A sudden regulatory and accounting push on banks’ “extend and pretend” practices means we’re about to get a peek at one form of renegotiated loans come the third-quarter — so-called Troubled Debt Restructurings.
The Securities and Exchange Commission has been on the case of restructured bank loans since March this year, when it fired off a letter asking financials to clarify their loan modifications. As a reminder, loan mods can change the terms of a loan for a borrower, giving them another chance to make good on the debt, but modified loans do have an unnerving tendency to redefault. In April, the US accounting board announced they’d be firming up rules on how banks account for and report Troubled Debt Restructurings (TDRs). The new guidance is expected to increase the amount of loans reported as TDRs on banks’ balance sheets once it comes into effect this Autumn. Read more
Here’s PricewaterhouseCoopers’ (theoretical) non-performing loan (NPL) barometer:
During the Spanish boom of 2004-2008 the country started construction of about 3.26m new houses, according to Nomura’s figures, and sold about 2.86m in the Costa Brava beach house craze.
By the end of 2009, however, the financial crisis had erupted and left Spain with a stock of unsold houses of almost 700,000. By 2010, the number of new houses being sold had dropped to 200,000. Read more
The first time FT Alphaville stumbled upon China’s local government debt problem, it was in the form of one Shanghai district township snaffling a $250m loan from a Chinese bank for a “high-profile investment.”
Small problem — the township spent the loan, secured using a so-called local government investment vehicle (LGIV) without collateral, on completely unrelated development projects. Read more
Out this Thursday — the latest European bank report from PricewaterhouseCoopers.
In it, the accounting firm estimates the region’s banks have more than €1,300bn of non-core loan assets, which are expected to take at least a decade to run off or dispose of. Complicating matters is the fact that the level of reported non-performing loans (NPLs) at the banks was still rising in 2010. Read more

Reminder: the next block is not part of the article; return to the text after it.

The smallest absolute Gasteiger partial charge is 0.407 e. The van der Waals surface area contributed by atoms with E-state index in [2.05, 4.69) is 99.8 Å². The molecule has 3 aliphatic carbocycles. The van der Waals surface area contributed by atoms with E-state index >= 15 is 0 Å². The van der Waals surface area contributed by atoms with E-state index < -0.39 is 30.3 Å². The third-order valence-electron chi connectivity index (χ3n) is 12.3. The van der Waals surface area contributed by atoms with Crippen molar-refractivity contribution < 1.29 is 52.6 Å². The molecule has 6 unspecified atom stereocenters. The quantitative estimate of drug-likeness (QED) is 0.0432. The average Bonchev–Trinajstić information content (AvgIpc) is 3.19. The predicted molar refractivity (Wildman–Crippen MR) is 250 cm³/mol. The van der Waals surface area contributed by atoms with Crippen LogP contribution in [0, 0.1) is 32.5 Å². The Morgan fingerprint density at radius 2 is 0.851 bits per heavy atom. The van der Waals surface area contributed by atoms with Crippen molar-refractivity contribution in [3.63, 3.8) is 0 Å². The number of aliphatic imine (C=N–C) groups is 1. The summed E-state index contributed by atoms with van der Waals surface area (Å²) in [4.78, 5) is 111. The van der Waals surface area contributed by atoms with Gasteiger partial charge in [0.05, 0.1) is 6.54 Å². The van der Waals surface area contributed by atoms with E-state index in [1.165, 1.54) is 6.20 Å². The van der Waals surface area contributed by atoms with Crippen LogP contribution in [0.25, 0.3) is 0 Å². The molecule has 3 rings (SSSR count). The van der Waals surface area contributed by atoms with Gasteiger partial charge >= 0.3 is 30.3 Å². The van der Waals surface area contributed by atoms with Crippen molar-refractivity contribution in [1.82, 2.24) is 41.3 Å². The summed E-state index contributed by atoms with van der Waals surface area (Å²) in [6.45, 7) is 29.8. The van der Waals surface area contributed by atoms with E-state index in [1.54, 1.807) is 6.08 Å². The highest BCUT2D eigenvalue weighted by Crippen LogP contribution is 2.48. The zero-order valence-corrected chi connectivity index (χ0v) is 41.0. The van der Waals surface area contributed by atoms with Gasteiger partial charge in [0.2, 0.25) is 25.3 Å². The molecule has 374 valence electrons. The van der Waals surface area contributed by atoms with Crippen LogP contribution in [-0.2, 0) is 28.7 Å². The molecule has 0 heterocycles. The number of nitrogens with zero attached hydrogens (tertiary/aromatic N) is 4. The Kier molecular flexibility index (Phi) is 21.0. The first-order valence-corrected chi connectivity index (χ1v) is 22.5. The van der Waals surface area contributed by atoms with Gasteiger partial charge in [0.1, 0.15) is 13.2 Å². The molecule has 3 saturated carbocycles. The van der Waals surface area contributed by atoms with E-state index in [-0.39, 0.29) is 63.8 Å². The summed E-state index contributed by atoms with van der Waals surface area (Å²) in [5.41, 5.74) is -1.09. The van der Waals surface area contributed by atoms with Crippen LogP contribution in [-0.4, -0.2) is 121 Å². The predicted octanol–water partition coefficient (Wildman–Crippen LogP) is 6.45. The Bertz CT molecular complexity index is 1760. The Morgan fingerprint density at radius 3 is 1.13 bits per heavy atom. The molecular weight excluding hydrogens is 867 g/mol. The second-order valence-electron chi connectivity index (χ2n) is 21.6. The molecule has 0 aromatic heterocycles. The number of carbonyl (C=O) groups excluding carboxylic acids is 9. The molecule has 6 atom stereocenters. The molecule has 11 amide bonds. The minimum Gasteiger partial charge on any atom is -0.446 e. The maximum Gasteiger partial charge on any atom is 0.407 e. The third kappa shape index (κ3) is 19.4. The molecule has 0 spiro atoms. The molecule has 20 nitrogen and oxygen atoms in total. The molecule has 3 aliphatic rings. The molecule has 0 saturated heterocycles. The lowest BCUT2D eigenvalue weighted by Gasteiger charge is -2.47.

Why estimating the capital needs of Spain’s savings banks is so damn hard, in a single chart:
Michael Pettis has a blunt way of describing the China predicament, after Friday saw the People’s Bank raise required reserve ratios for the seventh time over the past year, in an effort to rein in inflation and curb lending by the country’s banks.
In a sentence, it’s “damned if you do and damned if you don’t.” The issue, says the Shenyin Wanguo Securities analyst and all ’round China expert, is that high or just persistent inflation creates “an almost unsolvable problem for the PBoC. Read more
Non-performing loans — those defaulted or nearly-defaulted loans — have naturally grabbed headlines during the US housing crisis. In fact, they tend to be a focus for nearly every bond or bank investor in gauging investment risk. What though of their current counterparts, asks FT Alphaville? Laurie Goodman over at Amherst Securities makes the case this week, that the market is significantly underestimating the default probabilities of loans made to borrowers who have been paying on time — in other words current loans. Read more
Fact du jour — Spanish debt-to-GDP ratios aren’t actually (relatively) that bad.
How are the European bank stress tests like a butterfly?
We think we know — thanks to Deutsche Bank’s take on the Spanish banks’ stress-test results on Monday. Read more
Here’s a late addition to FT Alphaville’s collection of unofficial European bank stress tests being put out in advance of the actual certified versions on July 23.
The Bank of Spain released the February data for Spanish banks’ non-performing loans on Monday, and the details aren’t pretty.